Why the Packers do what they do

Much has been said recently in the national media about the Packers lack of an owner and the effect it has on the Aaron Rodgers situation. And once again their views of the Packers could not be further from the truth. These uninformed talking heads never take into account the Packers situation as the only major professional sports team in a small city and how that effects every single decision they make. For the Packers to survive in the NFL they have to do things differently.

With a population of 104,777 Green Bay is a fraction of the size of the rest of the NFL cities. Thriving in a market this size is quite different than it is in New York or Los Angeles or Chicago. The Packers were on the verge of collapse when Ron Wolf took over as general manager in 1991. After winning Super Bowl II the Packers became the laughing stock of the league for all of the 70s and most of the 80s. A visit to bet-michigan back then would have found the Packers at the bottom of the barrel each and every year.

It was so bad that teams would threaten to send players to Green Bay if they did’t play better. It was pretty much Siberia of the NFL, a city of 50,000 people and they are all white (white racists using today’s terminology). The team sucked, the facilities sucked, the stadium was outdated. There were rumors the NFL was beginning to think about how to get the Packers out of the league, mostly likely by dissolving them and adding an expansion team. Thanks to Wolf, they didn’t have to go that route.

Since the turnaround began in 1992, the Packers have built one of the most successful and respected franchises in the NFL. With only a few down years scattered in they have been Super Bowl contenders pretty much every year. They have put together a winning formula that is meant to keep the team competitive each and every year. They are not about to risk putting a losing team on the field for five years just to win a championship. They want a championship contending team every year.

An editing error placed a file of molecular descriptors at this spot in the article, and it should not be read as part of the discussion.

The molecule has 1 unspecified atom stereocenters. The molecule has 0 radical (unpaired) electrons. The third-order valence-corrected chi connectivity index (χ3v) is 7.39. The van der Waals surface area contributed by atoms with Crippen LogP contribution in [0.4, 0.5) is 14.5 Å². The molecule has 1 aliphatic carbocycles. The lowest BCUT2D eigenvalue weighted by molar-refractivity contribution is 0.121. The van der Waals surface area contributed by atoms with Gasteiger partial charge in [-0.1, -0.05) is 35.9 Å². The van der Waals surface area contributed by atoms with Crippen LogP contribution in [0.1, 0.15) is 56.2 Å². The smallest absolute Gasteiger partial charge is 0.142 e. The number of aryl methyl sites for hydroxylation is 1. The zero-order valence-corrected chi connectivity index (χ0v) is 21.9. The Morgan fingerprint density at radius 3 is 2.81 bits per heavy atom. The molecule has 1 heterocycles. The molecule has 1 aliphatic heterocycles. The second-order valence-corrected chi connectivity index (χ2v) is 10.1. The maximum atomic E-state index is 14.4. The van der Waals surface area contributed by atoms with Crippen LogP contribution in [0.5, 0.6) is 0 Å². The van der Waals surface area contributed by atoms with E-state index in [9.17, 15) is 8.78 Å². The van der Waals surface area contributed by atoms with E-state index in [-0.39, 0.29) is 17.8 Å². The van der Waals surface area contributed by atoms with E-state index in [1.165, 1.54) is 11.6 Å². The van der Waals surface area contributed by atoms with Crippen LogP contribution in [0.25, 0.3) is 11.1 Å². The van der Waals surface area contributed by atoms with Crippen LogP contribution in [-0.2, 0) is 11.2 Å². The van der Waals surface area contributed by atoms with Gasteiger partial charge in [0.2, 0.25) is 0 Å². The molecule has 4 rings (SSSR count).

The Packers have rebuilt Lambeau Field into a 80,000 seat monstrosity and the Titletown District is a beautiful multi-purpose facility that is immensely popular and adds to the tourist attraction that is Lambeau itself. The Packers need asses in the seats and people in the district and fielding a losing team year after year won’t cut it.

To do this the Packers have to make tough decisions, especially when it comes to aging veterans. The Packers are never going to be an old team that will eventually have to do a full rebuild. Not the way they operate. And no one player is going to change that. If the Packers didn’t back down to beloved fan favorite Brett Favre, they sure as hell aren’t going to back down to Rodgers, who may or may not even be liked by his teammates.

To continue to survive and to thrive, the Packers must continue business as usual. If that means losing Rodgers a year or two earlier than planned, then so be it. Brian Gutekunst has built a solid team and had the balls to take Jordan Love last year knowing the head case that Rodgers is. If Love succeeds that move will be right up there with Wolf trading for some unknown gunslinger nobody ever heard of.

The Packers organization is in good hands without an owner. They have been a model franchise going on 30 years now. If that chick don’t want to know, forget her.

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